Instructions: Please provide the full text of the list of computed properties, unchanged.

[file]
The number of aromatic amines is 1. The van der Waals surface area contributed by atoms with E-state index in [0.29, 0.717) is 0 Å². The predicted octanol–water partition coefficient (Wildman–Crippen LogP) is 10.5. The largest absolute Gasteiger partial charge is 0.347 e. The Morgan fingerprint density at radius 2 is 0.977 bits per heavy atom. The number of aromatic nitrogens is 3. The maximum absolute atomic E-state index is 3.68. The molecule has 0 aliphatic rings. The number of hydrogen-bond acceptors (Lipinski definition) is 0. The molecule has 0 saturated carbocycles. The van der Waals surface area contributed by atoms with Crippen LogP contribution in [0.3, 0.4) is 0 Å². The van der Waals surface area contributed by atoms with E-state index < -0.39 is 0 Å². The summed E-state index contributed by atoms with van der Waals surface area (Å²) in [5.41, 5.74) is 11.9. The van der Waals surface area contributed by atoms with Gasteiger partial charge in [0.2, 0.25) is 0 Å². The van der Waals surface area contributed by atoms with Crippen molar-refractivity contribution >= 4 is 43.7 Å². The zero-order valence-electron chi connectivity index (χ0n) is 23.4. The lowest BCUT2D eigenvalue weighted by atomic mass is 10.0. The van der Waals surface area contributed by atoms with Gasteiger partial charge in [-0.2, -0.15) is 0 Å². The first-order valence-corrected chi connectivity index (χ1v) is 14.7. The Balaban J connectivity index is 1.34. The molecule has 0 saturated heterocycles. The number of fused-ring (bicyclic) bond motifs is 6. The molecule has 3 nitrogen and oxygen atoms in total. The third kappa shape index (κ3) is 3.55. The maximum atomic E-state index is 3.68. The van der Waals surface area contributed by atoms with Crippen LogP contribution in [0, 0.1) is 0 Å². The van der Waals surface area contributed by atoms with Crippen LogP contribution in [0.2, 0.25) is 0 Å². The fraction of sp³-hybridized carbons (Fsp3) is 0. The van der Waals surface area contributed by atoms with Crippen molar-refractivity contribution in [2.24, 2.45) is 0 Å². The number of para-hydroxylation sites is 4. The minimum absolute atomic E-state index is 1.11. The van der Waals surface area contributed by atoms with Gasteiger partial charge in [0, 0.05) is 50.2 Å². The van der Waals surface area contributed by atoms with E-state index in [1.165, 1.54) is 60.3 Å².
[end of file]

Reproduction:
The number of aromatic amines is 1. The van der Waals surface area contributed by atoms with E-state index in [0.29, 0.717) is 0 Å². The predicted octanol–water partition coefficient (Wildman–Crippen LogP) is 10.5. The largest absolute Gasteiger partial charge is 0.347 e. The Morgan fingerprint density at radius 2 is 0.977 bits per heavy atom. The number of aromatic nitrogens is 3. The maximum absolute atomic E-state index is 3.68. The molecule has 0 aliphatic rings. The number of hydrogen-bond acceptors (Lipinski definition) is 0. The molecule has 0 saturated carbocycles. The van der Waals surface area contributed by atoms with Crippen LogP contribution in [0.3, 0.4) is 0 Å². The van der Waals surface area contributed by atoms with E-state index < -0.39 is 0 Å². The summed E-state index contributed by atoms with van der Waals surface area (Å²) in [5.41, 5.74) is 11.9. The van der Waals surface area contributed by atoms with Gasteiger partial charge in [0.2, 0.25) is 0 Å². The van der Waals surface area contributed by atoms with Crippen molar-refractivity contribution >= 4 is 43.7 Å². The zero-order valence-electron chi connectivity index (χ0n) is 23.4. The lowest BCUT2D eigenvalue weighted by atomic mass is 10.0. The van der Waals surface area contributed by atoms with Gasteiger partial charge in [-0.2, -0.15) is 0 Å². The first-order valence-corrected chi connectivity index (χ1v) is 14.7. The Balaban J connectivity index is 1.34. The molecule has 0 saturated heterocycles. The number of fused-ring (bicyclic) bond motifs is 6. The molecule has 3 nitrogen and oxygen atoms in total. The third kappa shape index (κ3) is 3.55. The maximum atomic E-state index is 3.68. The van der Waals surface area contributed by atoms with Crippen LogP contribution in [0, 0.1) is 0 Å². The van der Waals surface area contributed by atoms with Crippen LogP contribution in [0.2, 0.25) is 0 Å². The fraction of sp³-hybridized carbons (Fsp3) is 0. The van der Waals surface area contributed by atoms with Crippen molar-refractivity contribution in [2.24, 2.45) is 0 Å². The number of para-hydroxylation sites is 4. The minimum absolute atomic E-state index is 1.11. The van der Waals surface area contributed by atoms with Gasteiger partial charge in [0, 0.05) is 50.2 Å². The van der Waals surface area contributed by atoms with E-state index in [1.165, 1.54) is 60.3 Å².